Even  before  the  book  was  published,  a  French  writer  Jean-Luc  Chaumeil  had  contacted  the  writers  to   warn  them  that  his  investigations ( inspired  by  Lincoln's  documentaries )   had  uncovered  that  the  whole  Priory  of  Sion  thing  was  an  elaborate  hoax  by  a  trio  of  Frenchmen  led  by  a  convicted  fraudster  named  Pierre  Plantard . Plantard  had  actually  been interviewed  by  Lincoln  in  Shadow  of  the  Templars   because  he  had  inserted  his  name  at  the  bottom  of  a  Merovingian  family  tree  copied  from  a  magazine  and  then  deposited  with  France's  National  Archive  service.  On  publication  of  the  book  Plantard   was  quick  to  deny  that  he'd  ever  said  the  Merovingians  were  descendants  of  Christ  which  was  true  but  he  wasn't  a  Merovingian  either. Another  of  the  trio  Gerard  de  Sede  was  the  author  of  the  book  on  Sauniere  which  set  Lincoln  off  on  his  quest  but  that  was  all  lies  too. Sauniere  had  made  a  lot  of  money  but  it  was  from  collecting  donations  for  more  masses  than  he  could  physically  say, a  nasty  fraud  but  of  no  historical  significance.

Chronicle  ended  in  1991  but  the  broadly  similar  Timewatch  in  1996  devoted  a  programme   to  purging  the  BBC's  embarrassment   by  debunking  the  whole  myth  and  allowing  Chaumeil   to  forensically  annihilate  every  document   upon  which   Lincoln  and  co  had  relied. Lincoln   was  devastated  and  protested  that  his  geometrical  "findings"  were  still  valid  ( a  clearly bemused  Plantard  had  said  "I  can't  answer  that  "  when  Lincoln  brought  them  up  in  his interview ) .

None  of   the  three  authors  has  ever  fully  admitted  to  being  taken  for  a  ride  with  Baigent  in  particular  still  insisting  it's  all  still  plausible.  It  all  flared  up  again  in  2003   with   Dan  Brown 's   airport  trash  bestseller  The  Da  Vinci  Code  which   made  liberal  use  of   the   ideas  in  The  Holy  Blood  and  the  Holy  Grail . In  2006  Leigh  and  Baigent  ( notably  not  Lincoln )  sued  him  although,  as  The Guardian  pointed  out   at  the  time , Brown's  publishers  and  theirs  were  owned  by  the  same  parent  company,  suggesting  it  might  be  a  cost-effective  way  of  advertising   the  forthcoming  film  rather  than  a  genuine  suit. Brown  won  it  anyway  and  Leigh  died  shortly  afterwards. It's  unclear  to  what  extent  Brown  himself  believes  in  the  Holy  Grail  hypothesis.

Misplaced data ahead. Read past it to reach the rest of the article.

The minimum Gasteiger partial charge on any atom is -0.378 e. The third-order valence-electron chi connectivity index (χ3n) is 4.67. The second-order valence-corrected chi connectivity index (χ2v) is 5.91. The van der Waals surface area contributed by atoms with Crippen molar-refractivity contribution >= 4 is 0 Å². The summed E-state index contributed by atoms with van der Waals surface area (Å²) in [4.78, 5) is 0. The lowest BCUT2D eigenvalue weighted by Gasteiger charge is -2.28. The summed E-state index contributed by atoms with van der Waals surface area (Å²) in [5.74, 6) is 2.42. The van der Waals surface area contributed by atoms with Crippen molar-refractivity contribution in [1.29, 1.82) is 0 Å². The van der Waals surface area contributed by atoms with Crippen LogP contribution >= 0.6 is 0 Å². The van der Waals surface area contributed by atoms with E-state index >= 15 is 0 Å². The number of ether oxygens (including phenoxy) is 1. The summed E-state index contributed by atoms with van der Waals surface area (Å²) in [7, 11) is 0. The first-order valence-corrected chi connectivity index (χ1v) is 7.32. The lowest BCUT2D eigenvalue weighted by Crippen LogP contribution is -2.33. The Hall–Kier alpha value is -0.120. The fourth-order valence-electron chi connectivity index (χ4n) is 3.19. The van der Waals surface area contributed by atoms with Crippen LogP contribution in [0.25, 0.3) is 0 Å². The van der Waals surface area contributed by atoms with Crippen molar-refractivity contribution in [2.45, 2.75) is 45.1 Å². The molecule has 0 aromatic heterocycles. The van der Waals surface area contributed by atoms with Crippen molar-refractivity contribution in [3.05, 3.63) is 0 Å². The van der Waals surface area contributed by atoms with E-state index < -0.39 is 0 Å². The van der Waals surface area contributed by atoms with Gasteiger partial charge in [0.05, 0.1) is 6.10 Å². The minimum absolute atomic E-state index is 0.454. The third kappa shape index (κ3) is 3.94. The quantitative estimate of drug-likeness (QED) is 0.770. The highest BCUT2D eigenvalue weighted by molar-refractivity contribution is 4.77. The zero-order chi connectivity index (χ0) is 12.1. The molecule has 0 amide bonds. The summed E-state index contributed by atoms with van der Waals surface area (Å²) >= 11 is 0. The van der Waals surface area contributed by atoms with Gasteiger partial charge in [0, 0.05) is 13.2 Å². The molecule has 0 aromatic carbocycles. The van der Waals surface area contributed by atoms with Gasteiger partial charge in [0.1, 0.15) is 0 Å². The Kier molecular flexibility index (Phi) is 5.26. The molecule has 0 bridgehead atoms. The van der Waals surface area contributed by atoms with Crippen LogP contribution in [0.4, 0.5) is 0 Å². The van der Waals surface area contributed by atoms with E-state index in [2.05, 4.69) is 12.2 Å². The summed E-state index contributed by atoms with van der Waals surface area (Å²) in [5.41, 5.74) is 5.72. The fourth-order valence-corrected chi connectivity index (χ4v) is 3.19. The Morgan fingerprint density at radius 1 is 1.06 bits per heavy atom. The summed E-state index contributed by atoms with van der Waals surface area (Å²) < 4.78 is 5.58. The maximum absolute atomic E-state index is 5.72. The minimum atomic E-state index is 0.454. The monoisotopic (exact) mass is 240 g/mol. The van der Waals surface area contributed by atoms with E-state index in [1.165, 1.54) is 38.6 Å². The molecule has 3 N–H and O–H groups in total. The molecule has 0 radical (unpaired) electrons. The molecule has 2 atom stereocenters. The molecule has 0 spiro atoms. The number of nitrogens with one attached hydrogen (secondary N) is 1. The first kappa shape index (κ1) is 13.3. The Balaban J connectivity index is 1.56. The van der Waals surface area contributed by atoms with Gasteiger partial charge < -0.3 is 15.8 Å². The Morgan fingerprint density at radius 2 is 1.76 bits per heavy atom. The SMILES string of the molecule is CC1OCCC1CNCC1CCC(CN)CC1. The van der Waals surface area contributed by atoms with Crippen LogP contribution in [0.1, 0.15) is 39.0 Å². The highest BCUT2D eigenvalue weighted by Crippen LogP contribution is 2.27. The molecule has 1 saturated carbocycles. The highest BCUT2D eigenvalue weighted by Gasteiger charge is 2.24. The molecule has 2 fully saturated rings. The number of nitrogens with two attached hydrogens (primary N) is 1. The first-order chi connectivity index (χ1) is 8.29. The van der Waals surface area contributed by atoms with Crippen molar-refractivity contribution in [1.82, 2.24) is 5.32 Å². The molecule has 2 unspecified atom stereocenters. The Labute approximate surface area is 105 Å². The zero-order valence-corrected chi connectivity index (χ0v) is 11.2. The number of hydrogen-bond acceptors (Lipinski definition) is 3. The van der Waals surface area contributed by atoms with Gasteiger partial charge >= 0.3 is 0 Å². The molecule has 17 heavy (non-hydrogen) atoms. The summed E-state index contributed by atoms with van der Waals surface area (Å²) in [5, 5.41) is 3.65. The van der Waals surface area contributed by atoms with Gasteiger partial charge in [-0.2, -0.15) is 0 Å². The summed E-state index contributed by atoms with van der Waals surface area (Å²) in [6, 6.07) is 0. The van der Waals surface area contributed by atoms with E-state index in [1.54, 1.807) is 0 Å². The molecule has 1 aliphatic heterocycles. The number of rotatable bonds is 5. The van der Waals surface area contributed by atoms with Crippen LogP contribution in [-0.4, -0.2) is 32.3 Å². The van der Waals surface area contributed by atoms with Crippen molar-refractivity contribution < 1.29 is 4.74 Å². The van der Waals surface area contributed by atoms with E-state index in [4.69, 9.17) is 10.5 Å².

This  all  prompted  another  debunking  documentary  from  Tony  Robinson  on  Channel  5  which  essentially  made  the  same  case  as  the  Timewatch  film  a  decade  earlier.  


Sunday, 5 June 2016

409 Kelly Monteith

First  viewed  :  November  or  December  1979

This  series  isn't  much  celebrated  these  days  but  it  ran  for  five  years.

Kelly  Monteith  was  a  reasonably  successful  American  stand-up  comedian who'd  presented  a short-lived  variety  show  in  1976. In  the  late  seventies  he  came  to  Britain  and  became  a popular  chat   and  variety  show  guest  particularly  on  Des  O' Connor  Tonight . The  Beeb sought  to  capitalise  on  this  by  offering  him  his  own  show  with  a  British  supporting  cast.

First  broadcast  on  BBC2  in  November  1979  the  show  was  a  strange  hybrid  of   Saturday Night  Live  and  Robin's  Nest . Kelly  played  a  version  of  himself  , a  slightly  manic  TV comedian  who  lived   with  a  British  girlfriend  Jill  ( Gabrielle  Drake ) . He'd  start  the  show  by breaking  the  fourth  wall  and  addressing  the  audience  directly  with  a  lengthy  monologue  and then  drop  himself  into  a  more  conventional  sitcom  situation.

I  saw  a  small  snatch  of  the  first  season  on  BBC  2   where  Kelly  had  a  mishap  in  the  shower  and  was  hopping  around  the  flat  starkers  ( not  the  last  time  he  was  nude  in  the  series ) . I  thought  that  was  pretty  funny  so  when  the  series  was  repeated  on  Sunday  nights  on  BBC1  in  the  spring  of  1980  I  made  a  point  of  watching  it.